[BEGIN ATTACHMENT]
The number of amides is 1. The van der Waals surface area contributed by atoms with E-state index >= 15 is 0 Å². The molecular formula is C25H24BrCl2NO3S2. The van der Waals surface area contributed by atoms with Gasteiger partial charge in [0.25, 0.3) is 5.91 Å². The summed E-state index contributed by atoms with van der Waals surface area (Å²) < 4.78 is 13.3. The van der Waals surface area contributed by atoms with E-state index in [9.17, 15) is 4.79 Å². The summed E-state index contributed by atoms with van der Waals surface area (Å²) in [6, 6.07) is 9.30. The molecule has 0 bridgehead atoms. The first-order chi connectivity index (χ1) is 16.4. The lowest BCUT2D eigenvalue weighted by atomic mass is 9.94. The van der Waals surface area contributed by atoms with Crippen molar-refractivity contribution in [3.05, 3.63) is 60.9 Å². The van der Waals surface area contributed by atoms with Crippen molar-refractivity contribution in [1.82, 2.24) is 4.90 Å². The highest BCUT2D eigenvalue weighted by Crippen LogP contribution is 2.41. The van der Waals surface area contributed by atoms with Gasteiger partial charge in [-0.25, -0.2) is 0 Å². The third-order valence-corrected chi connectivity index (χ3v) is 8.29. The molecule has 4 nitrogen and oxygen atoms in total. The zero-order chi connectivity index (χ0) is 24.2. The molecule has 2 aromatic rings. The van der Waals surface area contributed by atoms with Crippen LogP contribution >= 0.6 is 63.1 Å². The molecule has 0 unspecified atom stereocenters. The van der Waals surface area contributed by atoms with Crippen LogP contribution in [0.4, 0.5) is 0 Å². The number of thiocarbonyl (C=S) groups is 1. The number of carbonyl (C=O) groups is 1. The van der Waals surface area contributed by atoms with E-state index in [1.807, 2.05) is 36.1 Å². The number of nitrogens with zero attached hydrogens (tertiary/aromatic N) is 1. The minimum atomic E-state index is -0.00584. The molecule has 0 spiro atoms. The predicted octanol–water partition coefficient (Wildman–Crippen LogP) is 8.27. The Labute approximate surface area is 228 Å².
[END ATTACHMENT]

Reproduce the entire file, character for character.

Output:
The number of amides is 1. The van der Waals surface area contributed by atoms with E-state index >= 15 is 0 Å². The molecular formula is C25H24BrCl2NO3S2. The van der Waals surface area contributed by atoms with Gasteiger partial charge in [0.25, 0.3) is 5.91 Å². The summed E-state index contributed by atoms with van der Waals surface area (Å²) < 4.78 is 13.3. The van der Waals surface area contributed by atoms with E-state index in [9.17, 15) is 4.79 Å². The summed E-state index contributed by atoms with van der Waals surface area (Å²) in [6, 6.07) is 9.30. The molecule has 0 bridgehead atoms. The first-order chi connectivity index (χ1) is 16.4. The lowest BCUT2D eigenvalue weighted by atomic mass is 9.94. The van der Waals surface area contributed by atoms with Crippen molar-refractivity contribution in [3.05, 3.63) is 60.9 Å². The van der Waals surface area contributed by atoms with Crippen molar-refractivity contribution in [1.82, 2.24) is 4.90 Å². The highest BCUT2D eigenvalue weighted by Crippen LogP contribution is 2.41. The van der Waals surface area contributed by atoms with Gasteiger partial charge in [-0.25, -0.2) is 0 Å². The third-order valence-corrected chi connectivity index (χ3v) is 8.29. The molecule has 4 nitrogen and oxygen atoms in total. The zero-order chi connectivity index (χ0) is 24.2. The molecule has 2 aromatic rings. The van der Waals surface area contributed by atoms with Crippen LogP contribution >= 0.6 is 63.1 Å². The molecule has 0 unspecified atom stereocenters. The van der Waals surface area contributed by atoms with Crippen LogP contribution in [0.4, 0.5) is 0 Å². The number of thiocarbonyl (C=S) groups is 1. The number of carbonyl (C=O) groups is 1. The van der Waals surface area contributed by atoms with E-state index in [1.807, 2.05) is 36.1 Å². The number of nitrogens with zero attached hydrogens (tertiary/aromatic N) is 1. The minimum atomic E-state index is -0.00584. The molecule has 0 spiro atoms. The predicted octanol–water partition coefficient (Wildman–Crippen LogP) is 8.27. The Labute approximate surface area is 228 Å².